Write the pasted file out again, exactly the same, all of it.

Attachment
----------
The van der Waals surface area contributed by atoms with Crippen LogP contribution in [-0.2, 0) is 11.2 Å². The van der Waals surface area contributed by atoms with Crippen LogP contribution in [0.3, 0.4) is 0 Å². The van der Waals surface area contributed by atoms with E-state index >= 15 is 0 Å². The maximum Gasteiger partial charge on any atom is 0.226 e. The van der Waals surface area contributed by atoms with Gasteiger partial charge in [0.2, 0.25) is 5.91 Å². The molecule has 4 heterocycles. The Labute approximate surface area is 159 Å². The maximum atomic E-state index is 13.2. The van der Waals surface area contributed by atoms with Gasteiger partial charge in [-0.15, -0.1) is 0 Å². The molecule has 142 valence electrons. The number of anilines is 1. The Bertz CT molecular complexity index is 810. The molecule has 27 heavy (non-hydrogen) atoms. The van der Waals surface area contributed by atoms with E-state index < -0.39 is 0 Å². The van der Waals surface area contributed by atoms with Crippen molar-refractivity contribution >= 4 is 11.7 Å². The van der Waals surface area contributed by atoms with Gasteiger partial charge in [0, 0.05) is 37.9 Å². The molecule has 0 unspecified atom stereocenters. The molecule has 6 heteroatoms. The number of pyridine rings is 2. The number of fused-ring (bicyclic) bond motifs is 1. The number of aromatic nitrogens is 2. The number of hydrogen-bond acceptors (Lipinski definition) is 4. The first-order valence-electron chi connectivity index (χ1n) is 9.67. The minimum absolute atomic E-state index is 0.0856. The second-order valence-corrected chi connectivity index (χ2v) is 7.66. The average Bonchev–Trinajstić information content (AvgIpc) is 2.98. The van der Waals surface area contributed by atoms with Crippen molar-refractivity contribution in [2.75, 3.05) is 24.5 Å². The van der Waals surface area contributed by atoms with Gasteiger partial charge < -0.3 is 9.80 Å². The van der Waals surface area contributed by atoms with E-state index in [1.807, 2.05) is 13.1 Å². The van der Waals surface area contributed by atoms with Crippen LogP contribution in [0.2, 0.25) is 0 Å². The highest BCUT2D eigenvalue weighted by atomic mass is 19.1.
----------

The van der Waals surface area contributed by atoms with Crippen LogP contribution in [-0.2, 0) is 11.2 Å². The van der Waals surface area contributed by atoms with Crippen LogP contribution in [0.3, 0.4) is 0 Å². The van der Waals surface area contributed by atoms with E-state index >= 15 is 0 Å². The maximum Gasteiger partial charge on any atom is 0.226 e. The van der Waals surface area contributed by atoms with Gasteiger partial charge in [0.2, 0.25) is 5.91 Å². The molecule has 4 heterocycles. The Labute approximate surface area is 159 Å². The maximum atomic E-state index is 13.2. The van der Waals surface area contributed by atoms with Gasteiger partial charge in [-0.15, -0.1) is 0 Å². The molecule has 142 valence electrons. The number of anilines is 1. The Bertz CT molecular complexity index is 810. The molecule has 27 heavy (non-hydrogen) atoms. The van der Waals surface area contributed by atoms with E-state index < -0.39 is 0 Å². The van der Waals surface area contributed by atoms with Crippen molar-refractivity contribution >= 4 is 11.7 Å². The van der Waals surface area contributed by atoms with Gasteiger partial charge in [0, 0.05) is 37.9 Å². The molecule has 0 unspecified atom stereocenters. The molecule has 6 heteroatoms. The number of pyridine rings is 2. The number of fused-ring (bicyclic) bond motifs is 1. The number of aromatic nitrogens is 2. The number of hydrogen-bond acceptors (Lipinski definition) is 4. The first-order valence-electron chi connectivity index (χ1n) is 9.67. The minimum absolute atomic E-state index is 0.0856. The second-order valence-corrected chi connectivity index (χ2v) is 7.66. The average Bonchev–Trinajstić information content (AvgIpc) is 2.98. The van der Waals surface area contributed by atoms with Crippen molar-refractivity contribution in [2.75, 3.05) is 24.5 Å². The van der Waals surface area contributed by atoms with Gasteiger partial charge < -0.3 is 9.80 Å². The van der Waals surface area contributed by atoms with E-state index in [1.807, 2.05) is 13.1 Å². The van der Waals surface area contributed by atoms with Crippen LogP contribution in [0.2, 0.25) is 0 Å². The highest BCUT2D eigenvalue weighted by atomic mass is 19.1.